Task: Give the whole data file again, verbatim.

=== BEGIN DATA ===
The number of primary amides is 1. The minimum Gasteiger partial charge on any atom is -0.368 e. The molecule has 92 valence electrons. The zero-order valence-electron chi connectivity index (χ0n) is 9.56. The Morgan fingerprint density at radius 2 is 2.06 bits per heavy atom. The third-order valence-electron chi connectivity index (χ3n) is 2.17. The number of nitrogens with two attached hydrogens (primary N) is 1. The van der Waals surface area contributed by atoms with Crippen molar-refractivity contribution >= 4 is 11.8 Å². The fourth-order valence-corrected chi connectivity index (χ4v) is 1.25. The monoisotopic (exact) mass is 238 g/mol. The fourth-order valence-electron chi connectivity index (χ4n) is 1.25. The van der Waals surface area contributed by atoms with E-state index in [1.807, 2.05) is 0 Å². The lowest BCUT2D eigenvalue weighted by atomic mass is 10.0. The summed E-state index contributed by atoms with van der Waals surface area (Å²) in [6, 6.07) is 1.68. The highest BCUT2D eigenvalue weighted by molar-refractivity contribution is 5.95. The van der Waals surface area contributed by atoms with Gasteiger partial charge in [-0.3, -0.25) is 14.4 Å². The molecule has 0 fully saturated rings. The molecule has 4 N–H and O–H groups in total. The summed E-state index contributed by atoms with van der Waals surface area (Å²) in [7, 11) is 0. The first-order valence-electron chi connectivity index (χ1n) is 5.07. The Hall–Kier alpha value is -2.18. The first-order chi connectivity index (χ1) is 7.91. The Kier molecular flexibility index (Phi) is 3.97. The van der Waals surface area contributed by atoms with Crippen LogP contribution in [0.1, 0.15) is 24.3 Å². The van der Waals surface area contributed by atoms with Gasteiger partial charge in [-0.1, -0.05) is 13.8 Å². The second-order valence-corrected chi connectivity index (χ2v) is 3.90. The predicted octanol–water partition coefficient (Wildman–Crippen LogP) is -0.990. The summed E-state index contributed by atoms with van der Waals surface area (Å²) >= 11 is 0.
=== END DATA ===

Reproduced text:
The number of primary amides is 1. The minimum Gasteiger partial charge on any atom is -0.368 e. The molecule has 92 valence electrons. The zero-order valence-electron chi connectivity index (χ0n) is 9.56. The Morgan fingerprint density at radius 2 is 2.06 bits per heavy atom. The third-order valence-electron chi connectivity index (χ3n) is 2.17. The number of nitrogens with two attached hydrogens (primary N) is 1. The van der Waals surface area contributed by atoms with Crippen molar-refractivity contribution >= 4 is 11.8 Å². The fourth-order valence-corrected chi connectivity index (χ4v) is 1.25. The monoisotopic (exact) mass is 238 g/mol. The fourth-order valence-electron chi connectivity index (χ4n) is 1.25. The van der Waals surface area contributed by atoms with E-state index in [1.807, 2.05) is 0 Å². The lowest BCUT2D eigenvalue weighted by atomic mass is 10.0. The summed E-state index contributed by atoms with van der Waals surface area (Å²) in [6, 6.07) is 1.68. The highest BCUT2D eigenvalue weighted by molar-refractivity contribution is 5.95. The van der Waals surface area contributed by atoms with Gasteiger partial charge in [-0.3, -0.25) is 14.4 Å². The molecule has 0 fully saturated rings. The molecule has 4 N–H and O–H groups in total. The summed E-state index contributed by atoms with van der Waals surface area (Å²) in [7, 11) is 0. The first-order valence-electron chi connectivity index (χ1n) is 5.07. The Hall–Kier alpha value is -2.18. The first-order chi connectivity index (χ1) is 7.91. The Kier molecular flexibility index (Phi) is 3.97. The van der Waals surface area contributed by atoms with Crippen LogP contribution in [0.1, 0.15) is 24.3 Å². The van der Waals surface area contributed by atoms with Gasteiger partial charge in [-0.1, -0.05) is 13.8 Å². The second-order valence-corrected chi connectivity index (χ2v) is 3.90. The predicted octanol–water partition coefficient (Wildman–Crippen LogP) is -0.990. The summed E-state index contributed by atoms with van der Waals surface area (Å²) >= 11 is 0.